This is a movie that began shooting (at Pinewood Studios, in London, for both economic and artistic reasons) without a finished script and wasn't completely cut until a few weeks before its release. A project that has gone through three directors, eight screenwriters, innumerable script drafts telling several dissimilar stories, both with and without Ripley.
Also a Writers Guild strike, the gulf war, mammoth cost overruns, a change in studio leadership. Tantrums. A serious special-effects accident. Producers who lost their power as soon as they became the writers of the final draft. Reshoots that cost millions to produce moments of film. Everything, it would seem, but a plague of locusts and boils.
Still, Sigourney Weaver had fun.
''There was a great deal of worry from the studio,'' she says. ''Fox had just finished Die Hard 2, which cost an incredible amount of money. And they were sort of afraid this would happen to this one. Because when we started when (director David) Fincher came on the picture they were like $7 million in the red (on the project).''
But her initial skepticism about Fincher, then a 27-year-old novice whose previous experience was limited to music videos (including Madonna's "Express Yourself" and "Vogue"), quickly turned into admiration when she saw that his technical mastery was matched by a precocious sensitivity to his actors. ''He is so cool, this guy,'' Weaver says. ''I just can't believe what he's endured.''
She is talking about Fox's ''attempt to micromanage every financial detail,'' as David Giler puts it. Via transatlantic telephone, the studio kept the young director on the tightest possible tether, reportedly even dictating when the lights should go out on the set each night.
Despite the pressure, Fincher seemed unfazed. ''We just cracked jokes through the whole shoot,'' Weaver says. ''A lot of it was at the expense of Fox. It was the only way to survive. Our producers had abandoned us, and because of the gulf war, Fox people weren't coming over. We were like kids putting on a show in the barn.''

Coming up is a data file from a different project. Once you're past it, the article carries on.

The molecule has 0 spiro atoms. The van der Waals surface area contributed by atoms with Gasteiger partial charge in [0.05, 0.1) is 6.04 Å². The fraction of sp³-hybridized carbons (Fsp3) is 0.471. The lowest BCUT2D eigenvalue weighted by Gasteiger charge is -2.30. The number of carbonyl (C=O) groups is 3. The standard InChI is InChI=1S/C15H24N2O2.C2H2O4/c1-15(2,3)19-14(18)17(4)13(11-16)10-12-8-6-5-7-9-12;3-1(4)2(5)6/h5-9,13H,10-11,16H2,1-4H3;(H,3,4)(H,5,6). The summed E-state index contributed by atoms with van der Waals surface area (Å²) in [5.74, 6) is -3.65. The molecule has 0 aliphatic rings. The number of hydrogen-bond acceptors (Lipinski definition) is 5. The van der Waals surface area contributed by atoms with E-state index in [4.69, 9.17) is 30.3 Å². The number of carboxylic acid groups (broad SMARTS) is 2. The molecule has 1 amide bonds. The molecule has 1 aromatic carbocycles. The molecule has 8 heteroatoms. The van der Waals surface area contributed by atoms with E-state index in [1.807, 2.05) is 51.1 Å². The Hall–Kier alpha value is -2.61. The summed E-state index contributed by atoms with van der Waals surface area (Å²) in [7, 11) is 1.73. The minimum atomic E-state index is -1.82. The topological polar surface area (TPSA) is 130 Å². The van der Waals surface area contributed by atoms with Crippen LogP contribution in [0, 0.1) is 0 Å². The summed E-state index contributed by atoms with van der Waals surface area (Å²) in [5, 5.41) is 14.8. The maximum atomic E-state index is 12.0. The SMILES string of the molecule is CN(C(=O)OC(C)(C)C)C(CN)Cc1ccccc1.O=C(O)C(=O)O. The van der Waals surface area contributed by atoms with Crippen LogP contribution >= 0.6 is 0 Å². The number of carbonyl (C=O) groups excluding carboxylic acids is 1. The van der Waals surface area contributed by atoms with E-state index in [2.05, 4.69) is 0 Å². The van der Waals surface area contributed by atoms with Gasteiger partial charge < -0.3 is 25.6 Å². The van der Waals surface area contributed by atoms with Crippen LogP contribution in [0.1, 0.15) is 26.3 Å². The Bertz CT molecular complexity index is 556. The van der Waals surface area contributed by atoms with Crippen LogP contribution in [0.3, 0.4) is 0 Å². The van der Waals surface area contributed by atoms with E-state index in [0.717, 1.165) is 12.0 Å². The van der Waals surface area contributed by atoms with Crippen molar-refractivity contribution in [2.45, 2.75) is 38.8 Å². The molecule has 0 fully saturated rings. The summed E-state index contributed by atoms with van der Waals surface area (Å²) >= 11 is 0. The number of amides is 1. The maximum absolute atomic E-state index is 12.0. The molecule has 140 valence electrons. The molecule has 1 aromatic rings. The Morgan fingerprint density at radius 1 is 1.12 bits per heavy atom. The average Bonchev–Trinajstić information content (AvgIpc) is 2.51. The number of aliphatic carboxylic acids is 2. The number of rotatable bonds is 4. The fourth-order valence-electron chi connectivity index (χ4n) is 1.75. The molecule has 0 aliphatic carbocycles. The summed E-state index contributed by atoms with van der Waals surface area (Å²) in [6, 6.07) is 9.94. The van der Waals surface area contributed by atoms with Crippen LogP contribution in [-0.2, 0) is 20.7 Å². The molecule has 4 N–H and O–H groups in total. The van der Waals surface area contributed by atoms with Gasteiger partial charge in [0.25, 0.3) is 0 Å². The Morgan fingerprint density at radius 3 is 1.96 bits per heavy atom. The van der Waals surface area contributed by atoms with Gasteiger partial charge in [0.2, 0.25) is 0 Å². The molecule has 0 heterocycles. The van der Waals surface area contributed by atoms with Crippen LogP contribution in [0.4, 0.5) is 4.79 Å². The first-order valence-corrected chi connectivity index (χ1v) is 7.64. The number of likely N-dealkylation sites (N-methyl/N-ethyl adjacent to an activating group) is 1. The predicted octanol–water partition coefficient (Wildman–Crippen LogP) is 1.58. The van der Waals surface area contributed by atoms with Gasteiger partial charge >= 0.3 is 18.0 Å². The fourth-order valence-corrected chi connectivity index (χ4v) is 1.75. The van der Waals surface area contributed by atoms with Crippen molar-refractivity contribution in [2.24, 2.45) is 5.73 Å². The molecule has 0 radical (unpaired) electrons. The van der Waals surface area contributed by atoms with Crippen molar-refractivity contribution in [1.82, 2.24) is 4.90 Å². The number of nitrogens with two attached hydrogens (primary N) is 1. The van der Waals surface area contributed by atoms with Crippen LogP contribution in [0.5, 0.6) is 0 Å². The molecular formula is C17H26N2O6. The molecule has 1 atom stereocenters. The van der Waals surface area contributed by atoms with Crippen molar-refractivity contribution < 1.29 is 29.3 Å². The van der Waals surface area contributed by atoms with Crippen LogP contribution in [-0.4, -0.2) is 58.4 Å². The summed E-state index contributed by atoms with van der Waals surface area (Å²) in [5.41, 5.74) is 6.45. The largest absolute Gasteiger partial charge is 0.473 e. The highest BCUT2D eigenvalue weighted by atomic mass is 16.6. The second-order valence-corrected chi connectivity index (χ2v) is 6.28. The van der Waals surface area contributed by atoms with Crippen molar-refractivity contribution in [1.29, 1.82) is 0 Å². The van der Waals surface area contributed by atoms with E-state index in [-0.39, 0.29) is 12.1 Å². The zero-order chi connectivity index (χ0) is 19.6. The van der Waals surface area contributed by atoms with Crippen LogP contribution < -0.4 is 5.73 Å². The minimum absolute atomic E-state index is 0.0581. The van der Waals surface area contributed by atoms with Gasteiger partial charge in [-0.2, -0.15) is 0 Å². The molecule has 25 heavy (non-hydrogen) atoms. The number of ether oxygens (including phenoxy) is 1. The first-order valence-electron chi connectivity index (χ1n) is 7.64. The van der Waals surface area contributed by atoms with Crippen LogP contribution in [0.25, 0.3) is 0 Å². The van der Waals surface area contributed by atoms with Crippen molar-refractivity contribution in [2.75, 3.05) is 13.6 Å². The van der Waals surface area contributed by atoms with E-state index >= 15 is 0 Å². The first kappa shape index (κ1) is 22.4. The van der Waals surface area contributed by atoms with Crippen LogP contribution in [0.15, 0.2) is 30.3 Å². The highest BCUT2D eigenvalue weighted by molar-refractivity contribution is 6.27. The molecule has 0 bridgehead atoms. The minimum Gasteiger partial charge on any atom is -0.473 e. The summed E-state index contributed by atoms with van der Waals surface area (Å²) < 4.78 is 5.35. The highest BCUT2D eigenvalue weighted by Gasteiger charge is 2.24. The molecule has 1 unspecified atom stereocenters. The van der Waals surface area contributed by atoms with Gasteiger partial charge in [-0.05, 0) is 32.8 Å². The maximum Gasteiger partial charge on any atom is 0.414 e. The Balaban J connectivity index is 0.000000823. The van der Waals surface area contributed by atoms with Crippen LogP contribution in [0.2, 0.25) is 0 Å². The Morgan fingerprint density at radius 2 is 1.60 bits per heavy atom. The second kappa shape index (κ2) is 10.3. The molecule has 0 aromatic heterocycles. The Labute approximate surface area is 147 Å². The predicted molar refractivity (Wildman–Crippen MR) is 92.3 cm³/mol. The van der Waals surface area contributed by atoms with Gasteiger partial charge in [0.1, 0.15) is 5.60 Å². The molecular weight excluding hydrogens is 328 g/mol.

And Weaver herself had changed, from the serious young thespian uncertain about the honor of doing movies at all, let alone big commercial movies (Bill Murray used to tickle her before takes on Ghostbusters to get her to loosen up), to a grown-up taking the longer view. ''I had my daughter with me, so my life was very civilized, very balanced,'' she says. ''Every day I got to leave this terrible lice-ridden planet to have lunch with Charlotte. I had trouble sometimes bringing myself down again. I was having such a good time.
''A lot of actors work from agony and insecurity,'' she says. ''But the longer you work, the more you realize that's just taking you away. I've learned from certain magical people I've worked with Michael Caine, Gérard Depardieu to love being there.''
But will the Alien3 audience feel the same way? Fox may have trouble squeezing blockbuster performance out of this poundingly grim, low-tech movie about the creature's predations on what one character calls ''a bunch of lifers who find God at the ass end of space'' a movie that is black-humored at best and whose ending can only be described as downbeat.
David Fincher, who gave one stressed-out interview after the completion of principal photography, isn't talking. Fox's Roger Birnbaum sounds a bit nervous. ''I think the picture will find an audience,'' he says gingerly. ''The core of Alien fans will go back. I think this movie holds up the integrity of the franchise."